Thursday 29 September 2016

Lubitz told doctors he was on sick leave while he was still flying

Henry Samuel Paris

Published 03/04/2015 | 02:30

Andreas Lubitz, the rogue pilot who brought down a plane in the French Alps last week, lied to doctors by telling them he was on sick leave when he was still flying commercial airliners, according to German reports (AP Photo/Michael Mueller)
Andreas Lubitz, the rogue pilot who brought down a plane in the French Alps last week, lied to doctors by telling them he was on sick leave when he was still flying commercial airliners, according to German reports (AP Photo/Michael Mueller)

Andreas Lubitz, the rogue pilot who brought down a plane in the French Alps last week, lied to doctors by telling them he was on sick leave when he was still flying commercial airliners, according to German reports.

  • Go To

The 27-year-old who locked his captain out of their Germanwings Airbus A320 cockpit and slammed the plane into the Alps last Tuesday, killing 150, was on medication so strong that patients are advised not to drive a car, let alone fly a commercial plane, according to Bild, the German daily.

Side effects also include an increased risk of suicide.

Lubitz had sought medical attention to try and cure an eye condition, the paper reported.

Although he gave doctors information about his job as a pilot, and in some cases about his employer, he deliberately hid the fact that he was still working, Bild said, citing sources close to the investigation.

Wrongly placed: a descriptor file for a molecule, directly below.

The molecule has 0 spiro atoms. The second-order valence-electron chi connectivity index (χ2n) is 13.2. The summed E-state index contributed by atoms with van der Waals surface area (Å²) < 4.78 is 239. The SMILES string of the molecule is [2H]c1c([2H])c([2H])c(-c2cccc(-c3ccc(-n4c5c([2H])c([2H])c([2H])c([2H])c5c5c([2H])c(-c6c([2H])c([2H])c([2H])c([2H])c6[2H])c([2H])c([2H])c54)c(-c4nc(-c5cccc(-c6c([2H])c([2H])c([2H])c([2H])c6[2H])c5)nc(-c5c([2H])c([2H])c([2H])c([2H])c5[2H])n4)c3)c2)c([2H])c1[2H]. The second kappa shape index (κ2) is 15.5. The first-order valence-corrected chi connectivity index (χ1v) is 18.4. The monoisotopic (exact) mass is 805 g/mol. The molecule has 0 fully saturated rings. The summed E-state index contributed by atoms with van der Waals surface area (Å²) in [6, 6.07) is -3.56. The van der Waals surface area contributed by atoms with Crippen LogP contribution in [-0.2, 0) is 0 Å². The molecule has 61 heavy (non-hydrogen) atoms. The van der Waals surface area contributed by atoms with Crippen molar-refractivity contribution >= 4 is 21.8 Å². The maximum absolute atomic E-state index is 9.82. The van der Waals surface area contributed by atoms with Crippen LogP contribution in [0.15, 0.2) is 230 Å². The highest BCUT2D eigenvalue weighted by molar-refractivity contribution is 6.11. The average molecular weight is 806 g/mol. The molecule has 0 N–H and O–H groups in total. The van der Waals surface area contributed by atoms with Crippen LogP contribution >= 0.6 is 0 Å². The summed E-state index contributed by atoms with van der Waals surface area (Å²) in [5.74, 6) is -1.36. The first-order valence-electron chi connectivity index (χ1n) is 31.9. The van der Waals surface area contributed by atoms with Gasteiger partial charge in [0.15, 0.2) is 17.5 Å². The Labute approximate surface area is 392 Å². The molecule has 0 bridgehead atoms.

Documents also reportedly revealed that Lubitz recounted being involved in a car crash at the end of 2014 in which he suffered injuries when his airbag opened.

Since the accident, he had complained of trauma and impaired hearing and vision.

"He stated during medical treatment that, among other things, it often appeared dark around him," wrote Bild.

He underwent an MRI scan on his brain but no significant damage was found.

According to medical records, Lubitz stated that he was taking medicines to treat depression, anxiety disorders and panic attacks, the paper said, adding the drugs were an antidepressant and the tranquilliser Lorazepam.

Medical experts say it can also increase the risk of self-harm at the start of treatment.

The report came a day after Germanwings parent company Lufthansa confirmed that when Lubitz resumed pilot training in 2009 he provided the flight school with medical documents showing he had gone through a "previous episode of severe depression".

He was apparently more stable in recent years, but in the last few weeks had reportedly seen doctors three times for depression and an eye doctor over fears he was losing his sight. (© Daily Telegraph, London)

Telegraph.co.uk

Read More

Promoted articles

Editors Choice

Also in World News